The lack of mentoring is also among the reasons for the global rise of organized doctoral-training academies, where PhD candidates learn in groups, and where they can access scholarly experience and expertise in addition to that of their main supervisor.

Some employers recognize mentoring: a number of learned societies have formal schemes that assign mentors to trainees, for example. So do scholarly publishers, through their global trade association, STM.Some hard numbers on science’s leadership problems

Nature gives its own annual awards for excellence in mentoring. These awards, now in its 15th year, are again open for nominations for two prizes: one for a mid-career mentor and the other for a lifetime of achievement in mentoring. Each year, the awards recognize mentors from a different country or region; the 2019 edition invites nominations from India, which produced 24,300 PhD graduates in 2014, the fourth-highest number in the world after the United States, the United Kingdom and Germany. The deadline for applications is 6 October.

There’s no set formula for mentoring, as past winners of Nature’s awards have themselves said. Furthermore, the needs of young researchers are evolving as their environment changes. Many relatively new skills needed in research careers, such as the ability to conform to performance-management systems and run multidisciplinary research groups, would not have been relevant to some mentors earlier in their careers. But there are a number of ways in which researchers can benefit from the experience of mentors.

In addition to being a sounding board, all good mentors should be willing, where they can, to provide learning opportunities — including the chance to learn from failure. Mentors and trainees must both appreciate the value of celebrating success and of constructive criticism. And neither should see the role mainly as a ticket to prestigious speaking invitations, or to boosting publications and impact scores. At all times, the relationship needs to be one of trust and mutual respect, and of open and transparent communication.

That mentors should not expect to benefit makes outside support for mentoring all the more important. Funders and institutions would do well to invest more in mentorship training. Mentoring and mentorship could also be formally recognized as part of researcher evaluation.

For recipients of mentoring, the opportunity to share successes and talk through challenges with an experienced professional can be invaluable. For mentors, it is an opportunity to promote scholarship through the generations.

Acquiring the skills to become a good mentor takes time, an ever more precious commodity in researchers’ lives. But for mentors and would-be mentors, investment in learning will be worth the effort.

Never give up on your science!

On October 7th the Nobel Assembly at Karolinska Institutet awarded the 2019 Nobel Prize in Physiology or Medicine to Gregg L. Semenza, Sir Peter J. Ratcliffe, and William G. Kaelin, Jr. for their discoveries of how cells sense and adapt to oxygen availability. Announcing the prize at the Karolinska Institute in Stockholm, the Nobel committee stated that their discoveries have paved the way for “promising new strategies to fight anaemia, cancer, and many other diseases.”

Each year, the Nobel Prize celebrates the achievements of great scientists and philosophers and the path they have taken to be called a Nobel laureate. For Sir Peter Ratcliffe however, the road to the Nobel Prize took a path less traveled. Surprizingly, his initial paper on oxygen sensing was rejected by Nature in 1992. Ratcliffe presented evidence of genetic responses to hypoxia that was called “unfit for publication” and “beyond understanding.” I don’t know about Ratcliffe, but if my paper was rejected because the contect was beyond the reviewer’s understanding, I would take that as a complement.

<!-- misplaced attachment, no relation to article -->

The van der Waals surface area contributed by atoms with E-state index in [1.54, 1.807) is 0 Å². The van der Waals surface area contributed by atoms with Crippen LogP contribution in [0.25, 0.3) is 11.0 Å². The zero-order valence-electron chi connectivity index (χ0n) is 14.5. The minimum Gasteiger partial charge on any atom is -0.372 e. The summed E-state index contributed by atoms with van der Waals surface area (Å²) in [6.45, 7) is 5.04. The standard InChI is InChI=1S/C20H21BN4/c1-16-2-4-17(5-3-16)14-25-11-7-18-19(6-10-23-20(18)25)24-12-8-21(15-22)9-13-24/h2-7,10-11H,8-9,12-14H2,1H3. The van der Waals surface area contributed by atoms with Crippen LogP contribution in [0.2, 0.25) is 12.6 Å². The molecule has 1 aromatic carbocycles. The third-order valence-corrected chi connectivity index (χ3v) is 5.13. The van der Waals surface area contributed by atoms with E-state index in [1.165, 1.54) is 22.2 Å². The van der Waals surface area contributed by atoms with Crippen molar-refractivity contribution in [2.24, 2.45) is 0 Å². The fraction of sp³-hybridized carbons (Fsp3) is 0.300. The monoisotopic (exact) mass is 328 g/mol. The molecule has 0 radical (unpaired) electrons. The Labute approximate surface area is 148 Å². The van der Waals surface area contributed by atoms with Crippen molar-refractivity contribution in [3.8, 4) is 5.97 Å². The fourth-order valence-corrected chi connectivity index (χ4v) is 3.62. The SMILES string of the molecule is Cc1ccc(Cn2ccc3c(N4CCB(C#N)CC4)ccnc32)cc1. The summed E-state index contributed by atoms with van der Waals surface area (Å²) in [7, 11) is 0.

Interestingly enough, this has not been the first time that a Nobel laureate’s research has been initially rejected. Theoretical physicist Peter Higgs, who proposed the Higgs model, had his theories rejected by Physics Letters in 1964. He went on to win the Nobel prize in Physics in 2013. Simillarly, Rosalyn Yalow, who won the Nobel prize in Physiology and Medicine in 1977, had her initial paper on radioimmunoassays rejected.

What can we learn from these storeis? It is a lesson we can all benefit from, NEVER GIVE UP! Science is hard, very hard. Science will always be hard. I cannot stress this enough. Arguably, the most important lesson I have learned in graduate school is that the only thing you can control is how hard you work. Believe in your science and keep pressing, even in the face of rejection! More so than most professions, a career in science and medicine is about constantly learning.

Publishing is our way of sharing our excitement and passion for science with the world. Do not be afraid of rejection and most importantly never give up on your science!

Education Committee Announcements

Don’t forget the ASIP 2020 Annual Meeting in San Diego April 4-7, 2020 http://asip20.asip.org/

Intersted in becomming a member of ASIP? Contact me at alexander.sougiannis@uscmed.sc.edu www.linkedin.com/in/alexander-sougiannis

Gabriel Nuñez, MD elected to the National Academy of Medicine

ASIP Member Gabriel Nuñez, MD was elected to the National Academy of Medicine, one of the nation’s highest honors for health researchers. Election to the Academy is considered one of the highest honors in the fields of health and medicine and recognizes individuals who have demonstrated outstanding professional achievement and commitment to service.

Dr. Nuñez is currently the Paul de Kruif Endowed Professor of Pathology, Medical School at the University of Michigan in Ann Arbor. He is recognized worldwide as one of the foremost experts in gastrointestinal and systemic inflammation, host-microbial interactions, and mucosal immunology.

Nuñez has published more than 350 articles in peer-reviewed journals — many in top-tier publications like Nature, Science and Cell. His research has been cited more than 100,000 times. Nuñez has also mentored more than 100 young scientists, including over 60 postdoctoral fellows.

He was selected for this prestigious award for leadership in the field of innate immunity and identifying Nod-like receptors (NLRs) and the link between NOD2 and Crohn’s disease.

He was also the recipient of the Rous-Whipple award.